STAFF REVIEW of Airhead (Xbox Series X)

Saturday, March 9, 2024.
by Adam Dileva

Airhead Box art One of the perks I love about reviewing is that sometimes games that I would have never taken a look at happen to fall in my lap to play. This is the case with Airhead, something I probably would have glossed over in the Xbox store and not really given a second thought. I’ve managed to play a handful of memorable indie games that, like Airhead, just happen to fall come across my desk. While not without its flaws, Airhead is certainly a unique platformer that has you exploring an odd world as an even odder character, yourself.

You play as Body, a literal body without a head. You fall from quite some height to the bottom of a cave, and this is where your adventure starts. Where did you come from? Why are you headless? What are you? These are questions that you’ll soon forget once you start to explore this mysterious world. Shortly after your harsh arrival to the cave you start to look for a way out, pushing and pulling some rocks to be able to leap up to new heights.

This is where you’ll find a head. Once you place this on your shoulders you somewhat become one entity, though you’re still holding it with your hands and can place it down when needed. Head needs air to live though, and you’ll notice that you’ve already passed a handful if air tanks along the way. Take a moment to fill Head with air and you’re off to explore new pathways that open up. When you move though Head’s air slowly depletes, thus starts your journey of finding a constant stream of air tanks so you can survive as you try and find a way out now as one entity, Airhead.

Body and Head may be two separate entities, but now their fates are intertwined. Body can’t survive long without Head, and Head needs to be carried everywhere, constantly resupplying the air gauge. Slowly leaking air, you’ll need to find a way to not only survive, but a way out, trying to find the machine that stole Head’s air source. While there’s no text, dialogue or cutscenes, there’s a story that plays out in a way for you to interpret on your own.

A 2.5D platformer at its core, you’ll be running, jumping, and dashing as you gain new abilities, allowing you to reach new areas in this Metroidvania as you complete puzzles. Where you once couldn’t reach, you’ll eventually be able to pass or find another way through when you earn these new abilities.

You’re able to place down Head at any time, but doing so also depletes its air gauge slowly, so you can’t be apart for too long. Sometimes this will be needed though, as when Body is holding Head, you’re unable to use your arms to climb ledges since your hands are occupied. This is where some of the puzzle elements come into play, as you may need to place Head down and find a different way around to pass through a smaller area, or to push a rock to make a ledge reachable while holding Head afterwards.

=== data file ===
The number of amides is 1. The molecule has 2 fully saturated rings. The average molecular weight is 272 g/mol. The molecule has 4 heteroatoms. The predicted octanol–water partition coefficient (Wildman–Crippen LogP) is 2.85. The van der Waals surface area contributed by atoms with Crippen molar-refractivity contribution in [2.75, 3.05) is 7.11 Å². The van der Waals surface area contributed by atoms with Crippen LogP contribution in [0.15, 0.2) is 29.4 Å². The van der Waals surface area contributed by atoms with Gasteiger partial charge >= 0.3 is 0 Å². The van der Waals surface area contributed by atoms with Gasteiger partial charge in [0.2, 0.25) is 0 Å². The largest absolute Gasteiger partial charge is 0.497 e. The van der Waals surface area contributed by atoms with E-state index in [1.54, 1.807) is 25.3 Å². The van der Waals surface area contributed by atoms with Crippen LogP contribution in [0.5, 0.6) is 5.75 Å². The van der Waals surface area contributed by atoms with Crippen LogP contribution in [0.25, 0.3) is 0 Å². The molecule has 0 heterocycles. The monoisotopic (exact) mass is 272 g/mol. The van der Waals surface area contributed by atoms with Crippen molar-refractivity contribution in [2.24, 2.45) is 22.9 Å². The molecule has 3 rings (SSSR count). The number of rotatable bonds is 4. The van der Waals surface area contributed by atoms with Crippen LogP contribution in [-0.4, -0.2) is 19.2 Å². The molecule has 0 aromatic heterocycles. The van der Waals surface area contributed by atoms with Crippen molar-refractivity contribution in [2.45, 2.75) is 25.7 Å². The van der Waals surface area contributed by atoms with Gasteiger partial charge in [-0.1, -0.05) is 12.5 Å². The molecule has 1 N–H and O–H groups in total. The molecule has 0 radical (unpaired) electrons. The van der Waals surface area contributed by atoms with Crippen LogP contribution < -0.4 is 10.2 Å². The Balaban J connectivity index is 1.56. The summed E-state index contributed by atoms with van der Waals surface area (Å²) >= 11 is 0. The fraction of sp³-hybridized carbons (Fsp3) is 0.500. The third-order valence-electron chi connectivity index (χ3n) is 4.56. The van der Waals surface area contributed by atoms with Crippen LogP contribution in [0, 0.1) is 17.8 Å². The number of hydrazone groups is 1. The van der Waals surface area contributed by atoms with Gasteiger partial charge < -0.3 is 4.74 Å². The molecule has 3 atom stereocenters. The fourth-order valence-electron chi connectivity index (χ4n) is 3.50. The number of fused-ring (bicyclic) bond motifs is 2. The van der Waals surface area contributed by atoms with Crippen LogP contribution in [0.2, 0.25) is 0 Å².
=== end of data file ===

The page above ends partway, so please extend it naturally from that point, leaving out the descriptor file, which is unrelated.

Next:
Head can only last a short amount of time before needing a resupply of air. Thankfully there are plenty of air tanks strewn around the world conveniently, refiling your oxygen for a short period. Every time you use an air tank, this counts as a checkpoint as well, and since you’re constantly going from one tank to the next with only about 30 seconds or so in between, you’re never too far back if you manage to die from suffocation.

This is also where some of my frustrations come into play with Airhead as well though. Because you’re basically always suffocating, you’re constantly running and searching for the next air tank to refill your oxygen. This puts a constant pressure on you, especially since you also have to deal with puzzles along the way as well that can be quite challenging. I was so preoccupied with simply trying to reach the next air tank that I found it hard to enjoy myself or take the world in as I was constantly stressed trying to reach the next checkpoint, even if it was only 30 seconds away.

Puzzles start out simple enough, pushing a rock here or there to reach new heights, but eventually become more complex, having to place Head down, let the wind take it, or use different types of air tanks that have you float or sink. As you get new abilities, the puzzles become slightly more complex as you go. I’ll freely admit, a few puzzles certainly had me stumped and I needed to search online more than once for a solution.

Airhead’s visual style is gorgeous, starting out with dark and bleak caves and water, eventually opening up to outside cliff sides, almost as if each area is hand crafted or painted. The background soundtrack is subtle but adds a calm ambience, even when I was constantly stressed trying to each the next air tank to survive. While I had no major issues, I would get hung up on random objects now and then, or missing a jump from not being just perfectly timed, usually resulting in a quick death from loss of air. There's also the odd time where you need to go 'up' or 'down' onto another ledge or path given its 2.5D nature, but this wasn't always clear when or the exact spot to do so.

Even without any dialogue or traditional narrative, Airhead manages to tell a story, though it may differ from one to another depending on your interpretation. It’s clear that Airhead was built with a lot of heart and passion but I found it hard to truly enjoy from being constantly stressed about finding a constant air supply. Challenging puzzles and classic Metroidvania gameplay is to be had for fans, and while it may not be a long adventure, it was certainly memorable for as long as you can hold your breath.

**Airhead was provided by the publisher and reviewed on an Xbox Series X**

Overall: 7.8 / 10
Gameplay: 8.0 / 10
Visuals: 8.5 / 10
Sound: 7.0 / 10


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